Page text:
April 5, 2019

This was a great week for me — I feel like I’m finding a groove of confidence in my work, I spoke on a panel at a conference which made me feel LEGIT, and I’ve been spending a lot of these early spring afternoons sitting in the soft grass, watching the same things Persey watches: movement on the highway, a bird distracting us from her nest, and nothing in particular. Also don’t you love this photo of Katharine Hepburn knitting on the set of Bringing Up Baby?

  1. When Mountains Were Ugly, Kate Kelleher. This is a neat essay with language that edges from literary to a little pretentious sometimes. Lovers of mountains and the magic of ugly things will enjoy. “MacFarlane feels the presence of some “other-place” when he’s high in the mountains. I imagine this is what deep-water divers feel like when they’re descending into deep blue caverns, or what astronauts feel when they leave earth’s gravitational pull. “Going into the mountains—into what one nineteenth-century poet called ‘that weird white realm’—is like pushing through the fur coats into Narnia,” writes MacFarlane. “In the mountainous world things behave in odd and unexpected ways. Time, too, bends and alters…”
  2. It’s Not You It’s Me: If a Dog Won’t Play With You, It Could Be Your Fault, Scientific American. This headline is RUDE but there is some good info here about how to get your dog excited to play with you. “Of the 35 most common play signals, Rooney and colleagues found that a signal’s popularity “was not related to its success at initiating or sustaining play.” For example, patting the floor was used the most often, but play followed only 38% of the time. It appears patting the floor was not very successful at initiating or increasing play with a dog. Sad face. Other not-so-successful but commonly used play behaviors included scruffing the dog and clapping. Some things people did even elicited play 0% of the time! … A few behaviors were incredibly successful at eliciting play with a dog. Rooney and colleagues found that chase-and-running-away as well as lunging forward were associated with play 100% of the time!”
  3. “My Dog Doesn’t Like Toys” (Here’s why!), Kyle Kittleson. Good tips here too — Persey can get into this mood, usually in the early evening, where she is restless and barky but unsatisfied with any toy I present to her. I think I’m going to round up most of her toys and circulate them like this article suggests, to increase her interest in them.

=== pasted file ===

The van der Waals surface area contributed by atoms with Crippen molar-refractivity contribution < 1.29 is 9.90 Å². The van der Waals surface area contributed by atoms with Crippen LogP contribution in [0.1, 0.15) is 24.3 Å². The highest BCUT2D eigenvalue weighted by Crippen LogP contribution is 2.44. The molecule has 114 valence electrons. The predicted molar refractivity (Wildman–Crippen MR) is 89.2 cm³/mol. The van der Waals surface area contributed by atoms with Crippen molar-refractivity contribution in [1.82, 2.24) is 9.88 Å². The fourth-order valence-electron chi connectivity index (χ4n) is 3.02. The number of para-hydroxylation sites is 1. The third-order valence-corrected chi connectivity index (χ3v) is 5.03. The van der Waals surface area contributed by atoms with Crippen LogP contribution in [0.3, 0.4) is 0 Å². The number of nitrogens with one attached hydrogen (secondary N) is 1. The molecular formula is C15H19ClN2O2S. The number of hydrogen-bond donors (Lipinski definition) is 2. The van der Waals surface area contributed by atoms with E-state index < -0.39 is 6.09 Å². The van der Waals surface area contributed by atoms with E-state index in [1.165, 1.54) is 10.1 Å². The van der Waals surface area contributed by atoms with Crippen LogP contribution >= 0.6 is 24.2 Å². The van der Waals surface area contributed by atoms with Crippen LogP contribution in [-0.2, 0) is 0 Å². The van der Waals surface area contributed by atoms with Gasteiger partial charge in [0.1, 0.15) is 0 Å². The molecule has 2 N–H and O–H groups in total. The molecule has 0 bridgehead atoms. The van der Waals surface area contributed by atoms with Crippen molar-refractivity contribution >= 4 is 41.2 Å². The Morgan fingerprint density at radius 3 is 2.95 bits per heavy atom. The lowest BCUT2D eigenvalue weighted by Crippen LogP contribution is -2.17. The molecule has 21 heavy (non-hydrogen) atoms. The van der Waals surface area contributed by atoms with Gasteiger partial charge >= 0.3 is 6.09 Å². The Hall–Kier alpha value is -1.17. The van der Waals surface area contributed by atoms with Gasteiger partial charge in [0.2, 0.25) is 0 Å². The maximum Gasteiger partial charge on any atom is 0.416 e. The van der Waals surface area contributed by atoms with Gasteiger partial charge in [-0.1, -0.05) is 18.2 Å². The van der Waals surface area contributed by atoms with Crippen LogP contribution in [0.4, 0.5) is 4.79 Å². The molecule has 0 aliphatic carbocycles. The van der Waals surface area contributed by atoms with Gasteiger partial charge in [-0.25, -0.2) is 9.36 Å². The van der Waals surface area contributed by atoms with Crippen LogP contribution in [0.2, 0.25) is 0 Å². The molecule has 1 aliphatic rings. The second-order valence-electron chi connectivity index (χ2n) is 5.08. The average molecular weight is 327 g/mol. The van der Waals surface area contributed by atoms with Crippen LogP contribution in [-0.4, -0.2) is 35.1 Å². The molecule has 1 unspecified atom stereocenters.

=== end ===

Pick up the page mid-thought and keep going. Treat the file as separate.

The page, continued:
4. A Home Without Women is Almost Unrecognizable, Apartment Therapy. This is a round-up of inventions by women that specifically have changed our home life. So cool!
  5. Notes on a Nervous Planet, Matt Haig. I just finished this book, which reads in short, reflective chapters on information overload and the feeling that as a society we have become more anxious and distracted in the age of tech. Here are two quotes I liked:
    1. “Sleep is essential, and amazing. And yet, sleep has traditionally been an enemy of consumerism. We can’t shop in our sleep. We can’t work or earn or post to Instagram in our sleep. Very few companies — beyond bed manufacturers and duvet sellers and makers of black-out blinds — have actually made money from our sleep. No one has found a way to build a shopping mall that we can enter via our slumber, where advertisers can pay for space in our dreams, where we can spend money while we are unconscious…. Largely, sleep remains a sacred space, away from distraction.”
    2. “Online socializing is easy. It’s weather-proof. It never requires a taxi or an ironed shirt. And it’s sometimes wonderful. It’s often wonderful. But deep, deep down in the subterranean depths of my soul, I realize that the scent-free, artificially illuminated, digitized, divisive, corporate-owned environments can’t fulfill all my needs, any more than takeout meals can replace the sheer pleasure of eating in a lovely restaurant. And I — someone whose anxiety once tipped into agoraphobia — am increasingly forcing myself to spend longer in that messy, windswept thing we sometimes still romantically call the real world.”

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